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Working with Models for Photography – Planning Your Shoot – Getting Started

By

Lee Iggulden

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How To...

How to plan your photo-shoot with a Model.

Working with Models for photography – planning your shoot and getting started. The aim of this blog is to provide you with tools, ideas & tips to help take your photography to the next level when working with models.

Booking a model for a photo-shoot can seem like a daunting and sometimes scary thing to do, but with the right approach, it can be a seamless and rewarding experience that will pay dividends for you, your portfolio and your model.

Whether you’re an amateur photographer looking to build your portfolio or a professional seeking the perfect face for your photo-shoot concept, understanding the key steps in the booking process is essential.

Plan. Prepare. Create!

From defining your vision and budget to finding your perfect model, and then negotiating terms and conditions, each stage plays a crucial role in ensuring a successful shoot for both you and your model.

In this blog, we’ll walk you through the process to get you started, providing valuable tips and insights to help you find, book, and shoot the ideal model for your next photographic project.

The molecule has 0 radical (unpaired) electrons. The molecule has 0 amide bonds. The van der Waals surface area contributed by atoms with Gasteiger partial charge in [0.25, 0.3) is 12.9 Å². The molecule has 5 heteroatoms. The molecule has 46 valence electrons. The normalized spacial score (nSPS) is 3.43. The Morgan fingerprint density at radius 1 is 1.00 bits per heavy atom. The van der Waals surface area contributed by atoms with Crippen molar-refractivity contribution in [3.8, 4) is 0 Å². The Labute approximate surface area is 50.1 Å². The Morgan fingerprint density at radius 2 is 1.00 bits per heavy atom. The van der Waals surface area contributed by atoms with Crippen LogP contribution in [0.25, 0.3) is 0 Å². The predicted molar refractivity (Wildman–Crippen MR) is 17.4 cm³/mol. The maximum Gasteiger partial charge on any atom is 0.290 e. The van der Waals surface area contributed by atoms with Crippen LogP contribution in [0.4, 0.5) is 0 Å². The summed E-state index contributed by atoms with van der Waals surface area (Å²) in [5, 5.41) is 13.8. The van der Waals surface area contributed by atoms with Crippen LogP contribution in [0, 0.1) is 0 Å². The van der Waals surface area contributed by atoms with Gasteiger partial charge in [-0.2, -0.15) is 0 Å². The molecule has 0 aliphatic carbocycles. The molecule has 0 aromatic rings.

Hazel by Gill McGowan

Gather your thoughts & ideas for your photo-shoot.

Create your photo-shoot mood board.

Creating a mood board will be beneficial to both you and your model.  It will provide inspiration, create a clear focus and give your model a reference point to work from when he/she is packing clothing and accessories for your shoot.

Don’t just rely on models to turn up with a never-ending suitcase full of outfits hoping to pull something together on the day.  It will be time consuming, and your day will feel unstructured which means you won’t be able to fully concentrate on your photography. 

Mood board – what is it and why is it useful?

A mood board (sometimes called a vision board) is a selection of inspiration images; it should be where you start your shoot planning – the graphic below shows a mood board for a winter shoot concept.

  • Styling, fashion and planning outfits can seem daunting at first; but researching online and using magazines will help you to pull together images, (and ideas) into what you would like to create is a simple, yet effective way to plan your theme.
  • Share this with your model when talking and/or booking them for your shoot. Maybe your model will be able to offer ideas and suggestions too! Use their experience.
  • When making your mood board you should include images that contain the type of fashion outfits, make up styles, shoot location you want to use, and the general theme of what you are wanting to achieve.